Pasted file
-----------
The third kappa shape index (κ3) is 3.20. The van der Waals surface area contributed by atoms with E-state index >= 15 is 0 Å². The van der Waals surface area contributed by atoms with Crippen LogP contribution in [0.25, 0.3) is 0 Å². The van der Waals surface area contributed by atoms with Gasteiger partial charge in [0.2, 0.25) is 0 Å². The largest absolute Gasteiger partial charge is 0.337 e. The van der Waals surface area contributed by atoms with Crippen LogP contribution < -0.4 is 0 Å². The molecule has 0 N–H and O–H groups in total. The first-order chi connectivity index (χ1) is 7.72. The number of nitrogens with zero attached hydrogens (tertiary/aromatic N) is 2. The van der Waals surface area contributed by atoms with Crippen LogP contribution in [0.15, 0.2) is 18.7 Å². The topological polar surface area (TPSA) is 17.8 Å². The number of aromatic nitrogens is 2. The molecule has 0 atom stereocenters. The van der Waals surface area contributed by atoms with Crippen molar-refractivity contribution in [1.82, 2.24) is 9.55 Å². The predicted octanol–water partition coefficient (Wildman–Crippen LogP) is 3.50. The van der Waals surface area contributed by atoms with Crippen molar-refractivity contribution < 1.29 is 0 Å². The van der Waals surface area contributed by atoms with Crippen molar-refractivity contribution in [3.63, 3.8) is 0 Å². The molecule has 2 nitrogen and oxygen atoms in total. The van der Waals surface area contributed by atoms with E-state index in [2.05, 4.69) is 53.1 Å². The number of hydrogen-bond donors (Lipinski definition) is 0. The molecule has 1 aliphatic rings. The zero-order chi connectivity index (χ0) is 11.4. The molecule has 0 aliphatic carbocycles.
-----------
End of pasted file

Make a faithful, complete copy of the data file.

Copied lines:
The third kappa shape index (κ3) is 3.20. The van der Waals surface area contributed by atoms with E-state index >= 15 is 0 Å². The van der Waals surface area contributed by atoms with Crippen LogP contribution in [0.25, 0.3) is 0 Å². The van der Waals surface area contributed by atoms with Gasteiger partial charge in [0.2, 0.25) is 0 Å². The largest absolute Gasteiger partial charge is 0.337 e. The van der Waals surface area contributed by atoms with Crippen LogP contribution < -0.4 is 0 Å². The molecule has 0 N–H and O–H groups in total. The first-order chi connectivity index (χ1) is 7.72. The number of nitrogens with zero attached hydrogens (tertiary/aromatic N) is 2. The van der Waals surface area contributed by atoms with Crippen LogP contribution in [0.15, 0.2) is 18.7 Å². The topological polar surface area (TPSA) is 17.8 Å². The number of aromatic nitrogens is 2. The molecule has 0 atom stereocenters. The van der Waals surface area contributed by atoms with Crippen molar-refractivity contribution in [1.82, 2.24) is 9.55 Å². The predicted octanol–water partition coefficient (Wildman–Crippen LogP) is 3.50. The van der Waals surface area contributed by atoms with Crippen molar-refractivity contribution < 1.29 is 0 Å². The van der Waals surface area contributed by atoms with Crippen molar-refractivity contribution in [3.63, 3.8) is 0 Å². The molecule has 2 nitrogen and oxygen atoms in total. The van der Waals surface area contributed by atoms with E-state index in [2.05, 4.69) is 53.1 Å². The number of hydrogen-bond donors (Lipinski definition) is 0. The molecule has 1 aliphatic rings. The zero-order chi connectivity index (χ0) is 11.4. The molecule has 0 aliphatic carbocycles.